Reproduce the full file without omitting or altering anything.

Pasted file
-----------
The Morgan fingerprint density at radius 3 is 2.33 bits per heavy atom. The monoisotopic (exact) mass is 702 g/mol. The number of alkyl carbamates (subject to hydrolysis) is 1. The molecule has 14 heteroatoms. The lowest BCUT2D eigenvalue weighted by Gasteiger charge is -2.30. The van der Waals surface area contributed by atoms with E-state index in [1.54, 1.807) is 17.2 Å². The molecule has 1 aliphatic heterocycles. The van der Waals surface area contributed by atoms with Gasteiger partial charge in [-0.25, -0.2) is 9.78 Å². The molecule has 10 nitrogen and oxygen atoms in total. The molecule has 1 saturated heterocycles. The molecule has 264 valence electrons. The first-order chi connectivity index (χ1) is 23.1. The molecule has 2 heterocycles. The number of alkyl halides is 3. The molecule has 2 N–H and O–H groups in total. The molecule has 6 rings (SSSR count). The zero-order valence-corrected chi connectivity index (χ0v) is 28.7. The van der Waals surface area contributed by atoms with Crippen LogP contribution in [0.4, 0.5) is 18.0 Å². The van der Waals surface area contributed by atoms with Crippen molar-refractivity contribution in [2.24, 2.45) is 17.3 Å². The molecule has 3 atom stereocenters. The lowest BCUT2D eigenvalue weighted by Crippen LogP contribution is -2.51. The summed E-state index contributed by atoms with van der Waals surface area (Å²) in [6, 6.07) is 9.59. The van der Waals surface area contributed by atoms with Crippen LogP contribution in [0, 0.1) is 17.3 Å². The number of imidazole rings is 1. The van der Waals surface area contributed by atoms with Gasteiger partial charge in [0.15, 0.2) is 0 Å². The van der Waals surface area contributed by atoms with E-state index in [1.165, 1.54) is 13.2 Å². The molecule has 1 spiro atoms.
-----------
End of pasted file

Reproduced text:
The Morgan fingerprint density at radius 3 is 2.33 bits per heavy atom. The monoisotopic (exact) mass is 702 g/mol. The number of alkyl carbamates (subject to hydrolysis) is 1. The molecule has 14 heteroatoms. The lowest BCUT2D eigenvalue weighted by Gasteiger charge is -2.30. The van der Waals surface area contributed by atoms with E-state index in [1.54, 1.807) is 17.2 Å². The molecule has 1 aliphatic heterocycles. The van der Waals surface area contributed by atoms with Gasteiger partial charge in [-0.25, -0.2) is 9.78 Å². The molecule has 10 nitrogen and oxygen atoms in total. The molecule has 1 saturated heterocycles. The molecule has 264 valence electrons. The first-order chi connectivity index (χ1) is 23.1. The molecule has 2 heterocycles. The number of alkyl halides is 3. The molecule has 2 N–H and O–H groups in total. The molecule has 6 rings (SSSR count). The zero-order valence-corrected chi connectivity index (χ0v) is 28.7. The van der Waals surface area contributed by atoms with Crippen LogP contribution in [0.4, 0.5) is 18.0 Å². The van der Waals surface area contributed by atoms with Crippen molar-refractivity contribution in [2.24, 2.45) is 17.3 Å². The molecule has 3 atom stereocenters. The lowest BCUT2D eigenvalue weighted by Crippen LogP contribution is -2.51. The summed E-state index contributed by atoms with van der Waals surface area (Å²) in [6, 6.07) is 9.59. The van der Waals surface area contributed by atoms with Crippen LogP contribution in [0, 0.1) is 17.3 Å². The number of imidazole rings is 1. The van der Waals surface area contributed by atoms with Gasteiger partial charge in [0.15, 0.2) is 0 Å². The van der Waals surface area contributed by atoms with E-state index in [1.165, 1.54) is 13.2 Å². The molecule has 1 spiro atoms.